Tuesday, February 13, 2007

Here's a thought

Let’s look at the world before September 11, 2001 through the lens of that day.

 

India and Pakistan were locked in mortal combat over the disputed territory of Kashmir.  The Americans had a set of pet rebels in Afghanistan who had been armed and politically abandoned after the USSR withdrew from occupation there.  The Pakistanis decided to influence and use that pet against India in its struggle over Kashmir.  They had been executing small attacks against the United States, but it was nothing significant and even somewhat significant attacks (USS Cole) were brushed under the rug in the name of stability.
India already had nuclear capability.  To counter India, Pakistan decides to start a nuclear program of its own.  They set up a rather decentralized program between Lybia, North Korea, and themselves to begin researching weapons programs from chemical to nuclear options, pooling information and building on each others’ research.  Pakistan eventually tests the bomb.  India follows suit.

The United States, meanwhile, was content with the status quo of a mortal death grip between the two nations.  Stability at all costs is the mantra.  Saddam Hussein was boxed in, but safe.  He acted as a buffer against Iran who wasn’t demonstrating any long range plans for the region.  Syria was safely in control of Lebanon.  The Palestinians were safely isolated in their intifata against Israel and that problem could be, presumably, worked on in a vacuum as Arafat demonstrated himself to be an unhelpful partner in negotiations.

Everything was cranking along just as it should.  Signs, however, were pointing to increasing destabilization in Afghanistan as the Taliban increasingly tightened their grip on power.

Then everything went suddenly and brilliantly wrong.

Pakistan’s pet terrorists (formerly America’s pet terrorists) decided to escalate their attacks against the US with the spectacular and astonishing attacks on September 11, 2001.

The status quo was no longer acceptable to the US.

The conflict over Kashmir was no longer an acceptable situation.  Pakistan and India were ordered to make nice.  Pakistan keeping pet terrorists was no longer acceptable.  They were ordered to cut support.  There was probably a threat of making rubble bounce and a promise to see Kashmir in India’s hands among other things.  That conflict was put on ice quickly.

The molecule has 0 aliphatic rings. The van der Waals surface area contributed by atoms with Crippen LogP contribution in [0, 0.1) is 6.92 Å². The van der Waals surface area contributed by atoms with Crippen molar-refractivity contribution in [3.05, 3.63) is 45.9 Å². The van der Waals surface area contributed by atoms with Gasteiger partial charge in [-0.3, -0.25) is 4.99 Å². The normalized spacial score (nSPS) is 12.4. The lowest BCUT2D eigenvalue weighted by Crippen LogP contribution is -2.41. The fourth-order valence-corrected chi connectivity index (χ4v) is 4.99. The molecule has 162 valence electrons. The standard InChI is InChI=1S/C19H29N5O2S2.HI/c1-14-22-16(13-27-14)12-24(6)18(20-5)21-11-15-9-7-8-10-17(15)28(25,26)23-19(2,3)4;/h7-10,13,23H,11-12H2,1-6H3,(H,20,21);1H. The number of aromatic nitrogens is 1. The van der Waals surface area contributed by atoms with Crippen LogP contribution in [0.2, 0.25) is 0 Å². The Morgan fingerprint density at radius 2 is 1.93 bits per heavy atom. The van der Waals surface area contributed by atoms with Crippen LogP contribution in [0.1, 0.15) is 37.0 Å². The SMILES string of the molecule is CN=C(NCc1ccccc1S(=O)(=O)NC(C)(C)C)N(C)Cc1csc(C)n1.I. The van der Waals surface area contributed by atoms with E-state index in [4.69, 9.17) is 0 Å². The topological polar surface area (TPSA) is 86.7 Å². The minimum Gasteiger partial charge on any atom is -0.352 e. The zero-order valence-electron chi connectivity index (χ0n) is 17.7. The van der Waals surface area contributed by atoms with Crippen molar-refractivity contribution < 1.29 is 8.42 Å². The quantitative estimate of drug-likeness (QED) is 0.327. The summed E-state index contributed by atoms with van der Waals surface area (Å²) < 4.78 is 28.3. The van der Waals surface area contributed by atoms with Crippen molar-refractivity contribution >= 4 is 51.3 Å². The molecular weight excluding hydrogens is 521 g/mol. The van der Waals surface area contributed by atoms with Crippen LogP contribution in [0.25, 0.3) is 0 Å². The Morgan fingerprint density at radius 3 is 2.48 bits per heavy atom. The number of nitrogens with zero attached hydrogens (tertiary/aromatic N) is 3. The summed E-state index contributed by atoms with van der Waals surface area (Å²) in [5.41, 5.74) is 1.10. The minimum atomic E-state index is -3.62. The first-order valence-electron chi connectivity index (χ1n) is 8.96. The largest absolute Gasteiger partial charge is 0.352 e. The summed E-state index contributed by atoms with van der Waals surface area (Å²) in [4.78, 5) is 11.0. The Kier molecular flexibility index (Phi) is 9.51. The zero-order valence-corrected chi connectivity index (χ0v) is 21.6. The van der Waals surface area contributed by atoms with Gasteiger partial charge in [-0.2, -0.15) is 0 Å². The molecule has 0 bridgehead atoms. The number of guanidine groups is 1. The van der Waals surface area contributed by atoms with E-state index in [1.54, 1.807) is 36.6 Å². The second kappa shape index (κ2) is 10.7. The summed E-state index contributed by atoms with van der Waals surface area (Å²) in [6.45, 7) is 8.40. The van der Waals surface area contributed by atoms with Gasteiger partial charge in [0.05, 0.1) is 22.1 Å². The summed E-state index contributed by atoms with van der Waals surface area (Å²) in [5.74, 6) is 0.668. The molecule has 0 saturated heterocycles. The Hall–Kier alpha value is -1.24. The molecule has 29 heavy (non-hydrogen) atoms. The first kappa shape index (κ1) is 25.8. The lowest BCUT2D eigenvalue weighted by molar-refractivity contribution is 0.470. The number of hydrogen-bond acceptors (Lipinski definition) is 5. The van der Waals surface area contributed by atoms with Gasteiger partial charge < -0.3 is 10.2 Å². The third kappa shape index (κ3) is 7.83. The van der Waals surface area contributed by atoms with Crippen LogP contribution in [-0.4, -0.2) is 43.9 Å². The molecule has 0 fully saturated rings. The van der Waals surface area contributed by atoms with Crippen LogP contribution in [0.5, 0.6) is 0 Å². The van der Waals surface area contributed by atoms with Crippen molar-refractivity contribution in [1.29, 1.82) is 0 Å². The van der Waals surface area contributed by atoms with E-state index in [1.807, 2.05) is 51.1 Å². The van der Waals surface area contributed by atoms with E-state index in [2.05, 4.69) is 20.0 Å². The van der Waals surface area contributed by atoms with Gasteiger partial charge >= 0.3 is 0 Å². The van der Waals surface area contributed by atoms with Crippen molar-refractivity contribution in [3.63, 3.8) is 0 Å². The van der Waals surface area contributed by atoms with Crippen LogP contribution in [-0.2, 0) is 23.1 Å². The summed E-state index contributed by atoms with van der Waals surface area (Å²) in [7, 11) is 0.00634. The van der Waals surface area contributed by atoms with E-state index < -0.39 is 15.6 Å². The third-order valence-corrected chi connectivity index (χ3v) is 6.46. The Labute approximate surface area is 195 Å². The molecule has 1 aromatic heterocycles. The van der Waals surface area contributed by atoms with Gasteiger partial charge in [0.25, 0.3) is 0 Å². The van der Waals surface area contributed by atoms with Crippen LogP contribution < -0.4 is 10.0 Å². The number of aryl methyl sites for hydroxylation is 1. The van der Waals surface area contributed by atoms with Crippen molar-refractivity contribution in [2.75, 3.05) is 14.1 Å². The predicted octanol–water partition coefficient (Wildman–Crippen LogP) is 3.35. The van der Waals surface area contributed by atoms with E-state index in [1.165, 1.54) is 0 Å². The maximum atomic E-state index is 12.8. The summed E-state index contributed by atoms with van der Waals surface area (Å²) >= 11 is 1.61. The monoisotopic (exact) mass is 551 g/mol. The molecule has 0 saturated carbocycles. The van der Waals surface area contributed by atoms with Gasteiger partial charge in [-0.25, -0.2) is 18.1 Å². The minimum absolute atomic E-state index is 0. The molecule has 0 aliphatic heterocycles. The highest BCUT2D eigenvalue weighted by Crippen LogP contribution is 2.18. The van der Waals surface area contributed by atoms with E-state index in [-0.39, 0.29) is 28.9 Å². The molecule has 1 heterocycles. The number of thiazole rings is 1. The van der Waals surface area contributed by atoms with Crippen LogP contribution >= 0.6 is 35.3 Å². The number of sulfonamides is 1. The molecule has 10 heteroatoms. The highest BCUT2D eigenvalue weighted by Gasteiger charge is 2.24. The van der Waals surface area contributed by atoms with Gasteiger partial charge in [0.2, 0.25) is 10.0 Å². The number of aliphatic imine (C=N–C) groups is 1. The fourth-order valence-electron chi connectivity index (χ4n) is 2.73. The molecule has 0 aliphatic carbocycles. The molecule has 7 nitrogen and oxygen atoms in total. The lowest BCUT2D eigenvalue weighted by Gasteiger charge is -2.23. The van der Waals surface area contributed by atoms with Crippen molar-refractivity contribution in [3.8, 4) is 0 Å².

The terrorists in Afghanistan were routed out of their positions of power and you know the rest.

Attention then turned towards Iraq.  Saddam was boxed in, but that status quo was no longer acceptable.  For no good, concrete reason, but several geopolitical “new world order” types of reasons, the job in Iraq had to be finished.  Saddam had to be removed and the task was done and justified in any way the administration could manage to make it appear proper and just.  The real reason, as it becomes clear later, is that it is simply something the administration felt had to be done, they could, so they did.  Be mad all you want and stop us if you can.  This reasoning is going to become very, very useful later.

On the same theme of “freeing the oppressed”, national democratic movements are supported in several non-strategic places.  Lebanon, Uzbekistan, Belarus… but not Pakistan, or Egypt, or Saudi Arabia where extreme governments might make matters worse.

The unintended consequence of the unrest throughout the Mideast was that oil prices spiked, making Iran a very rich nation for a very short while.  While there was a bit of an influence vacuum in the region, Iran was able to spread around funds and fill that vacuum.  The US suddenly had a problem of a regional power being able to counter the US influence in the region and counteract some of the “progress” being made in setting the shape of the new order of things.

Now we can fast forward to today.

The US has begun establishing the basis for justification of military action against Iran in the name of self defense.  The US has moved a second aircraft carrier group into the Arabian Sea and a third is going to be coming to back up the other two.  Nobody in their right mind thinks that attacking Iran is a good idea.  Nobody in their right mind believes that an all out invasion of Iran is probable to happen or likely to succeed.  Nobody in their right mind thinks that an invasion of Iran will end will.

Read the above sentence and replace “Iran” with “Iraq”.  Then add “The administration sees it as something that has to be done, that they can do, so they will”.

With the Iraqi gambit of a seemingly irrational run up to war when other options were still available, this administration set the precedent of going to war not as a last resort, but as one of many options.  Add to that precedent the 150,000 troops ALREADY on the ground in Iraq, the impressive firepower the US Army possesses, the impending handover to Iraqi forces (job finished or not), and the 3 aircraft carrier groups in the region (more firepower than most nations’ ENTIRE airforces), and you have what is considered a “credible threat” of military action.

It’s not the least bit surprising that yesterday the Iranians voiced a willingness to discuss the nuclear issue again.  I wouldn’t be surprised if the Iranian nuclear issue is resolved before March of 2008 with an agreement not unlike the N. Korean agreement where full diplomatic relations are being negotiated at the end of it all.

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